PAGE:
The equally harsh and delicate work of graphic designer Ben Arfur continues to please
Catching up with the Welsh graphic designer after a few years, we learn how changing processes has kept Ben in love with design.
- Lucy Bourton
- 11 May 2020
- Reading Time
- 3 minute read
Although graphic designer Ben Arfur thinks he’s found a definitive style within the medium, “my perception of what that is exactly seems to change daily…” he tells It’s Nice That.
It’s been a very busy few years for Ben who, somehow, we haven’t caught up with since 2018. The last year, in particular, has been a bit of juggling act, one “of posters, sleeves, releases and merchandise,” he says. A particular highlight has been his work for the label Time Capsule, working on a reissue of Yomi Toriyama’s. “The opportunity to reimagine that was pretty mind blowing,” says the designer, “and the result was pretty solid.”
It’s because of this juggling that Ben’s work has been able to develop, finding that although he’d usually “approach a project with an existing idea, adapting it where necessary to fit whatever the brief,” his method has begun to change. “As you can imagine this wasn’t the best method, and as a result, I have multiple strewn folders of ideas that never were.” Gradually learning the error of his ways, Ben has begun following these ideas for personal experiments, rather than having to strip them back to answer a brief. “I’ve started taking the time out to rehash them into posters where I can experiment with structure, palette, type etc,” he says. “It keeps the love for it, and reminds me why I do it.”
Within this approach, music appears to still be the ideal habitat for Ben’s design output, describing it as “an interesting way of working,” despite working in the space for a lengthy period of time now. “Music is pretty powerful and you can gauge an entire aesthetic from it,” he adds. Aside from working on these pieces as the vital design counterpart of a release, “I’m also a big fan of the relationship you form with the artist, in a sense it kind of removes that fourth wall,” says Ben. “There’s also the responsibility and collaborative element that comes with it,” he adds. “It’s sometimes pretty overwhelming to be trusted with something so delicate,” after all, it is another artist’s output too.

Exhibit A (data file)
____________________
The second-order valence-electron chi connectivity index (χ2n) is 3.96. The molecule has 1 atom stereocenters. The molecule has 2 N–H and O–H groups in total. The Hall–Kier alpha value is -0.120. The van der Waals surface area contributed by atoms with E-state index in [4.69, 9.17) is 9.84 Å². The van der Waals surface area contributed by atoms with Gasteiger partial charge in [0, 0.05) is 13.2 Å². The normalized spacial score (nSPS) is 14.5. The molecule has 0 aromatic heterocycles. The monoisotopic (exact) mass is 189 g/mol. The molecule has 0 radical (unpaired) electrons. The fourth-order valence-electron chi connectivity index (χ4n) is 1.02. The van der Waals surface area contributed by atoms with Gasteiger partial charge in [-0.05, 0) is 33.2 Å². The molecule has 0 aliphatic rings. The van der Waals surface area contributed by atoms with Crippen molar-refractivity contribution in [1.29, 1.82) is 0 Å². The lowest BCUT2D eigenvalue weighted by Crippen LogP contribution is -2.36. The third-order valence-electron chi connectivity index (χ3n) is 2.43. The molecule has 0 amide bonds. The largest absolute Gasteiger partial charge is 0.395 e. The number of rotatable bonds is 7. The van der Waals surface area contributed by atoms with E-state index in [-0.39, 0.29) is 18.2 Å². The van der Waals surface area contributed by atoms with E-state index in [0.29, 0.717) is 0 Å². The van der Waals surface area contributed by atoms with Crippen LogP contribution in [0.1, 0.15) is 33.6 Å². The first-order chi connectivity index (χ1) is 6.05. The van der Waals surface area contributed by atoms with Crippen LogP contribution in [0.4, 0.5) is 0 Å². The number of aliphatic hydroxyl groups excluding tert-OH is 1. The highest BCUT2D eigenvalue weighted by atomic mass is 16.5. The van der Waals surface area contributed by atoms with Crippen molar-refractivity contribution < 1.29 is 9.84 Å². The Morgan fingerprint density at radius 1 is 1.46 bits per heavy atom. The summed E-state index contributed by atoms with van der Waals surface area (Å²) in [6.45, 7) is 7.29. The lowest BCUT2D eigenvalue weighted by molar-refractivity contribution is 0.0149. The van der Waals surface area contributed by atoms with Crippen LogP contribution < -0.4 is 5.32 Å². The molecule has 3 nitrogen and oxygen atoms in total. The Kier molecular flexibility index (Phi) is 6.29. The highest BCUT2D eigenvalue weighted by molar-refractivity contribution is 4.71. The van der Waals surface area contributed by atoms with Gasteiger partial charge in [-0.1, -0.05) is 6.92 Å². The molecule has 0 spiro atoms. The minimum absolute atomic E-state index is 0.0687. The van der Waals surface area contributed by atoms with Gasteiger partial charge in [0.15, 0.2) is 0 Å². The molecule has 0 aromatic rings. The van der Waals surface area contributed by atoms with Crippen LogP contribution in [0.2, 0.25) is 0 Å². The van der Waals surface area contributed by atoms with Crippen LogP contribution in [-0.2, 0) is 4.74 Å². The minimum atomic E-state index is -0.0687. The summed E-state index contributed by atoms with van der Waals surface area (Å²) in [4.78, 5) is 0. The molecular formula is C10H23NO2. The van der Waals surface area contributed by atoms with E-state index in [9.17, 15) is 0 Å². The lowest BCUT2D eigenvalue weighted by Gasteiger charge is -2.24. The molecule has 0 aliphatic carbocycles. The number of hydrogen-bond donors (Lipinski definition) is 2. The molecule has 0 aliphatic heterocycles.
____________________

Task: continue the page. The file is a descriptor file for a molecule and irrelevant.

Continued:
This care can be seen simply in how each piece of his differs in style. For example, in one piece bolder typographic marks make up the large sum of the work, before he then offsets it with an illustrative approach in the next instance. In fact, it could be this ability to balance harsh and delicate aesthetics which makes Ben’s work so successful overall, and a large part of his growing appeal as a designer.
Looking to the future, it’s displaying works (and not just his own) which Ben hopes to achieve next, hopefully working with fellow designer Yasseen Faik to create a show “featuring a tonne of our favourite designers and illustrators, surrounding some pretty interesting themes.” Determined to get the show off the ground, “I’d like to do some more editorial work,” he concludes, hinting at how we may see his work pop up in some new areas soon.
About the Author
Lucy joined It’s Nice That as an editorial assistant in July 2016 after graduating from Chelsea College of Art. In October 2016 she became a staff writer on the editorial team and in January 2019 was made It’s Nice That’s deputy editor. Feel free to get in contact with Lucy about new and upcoming creative projects or editorial ideas for the site.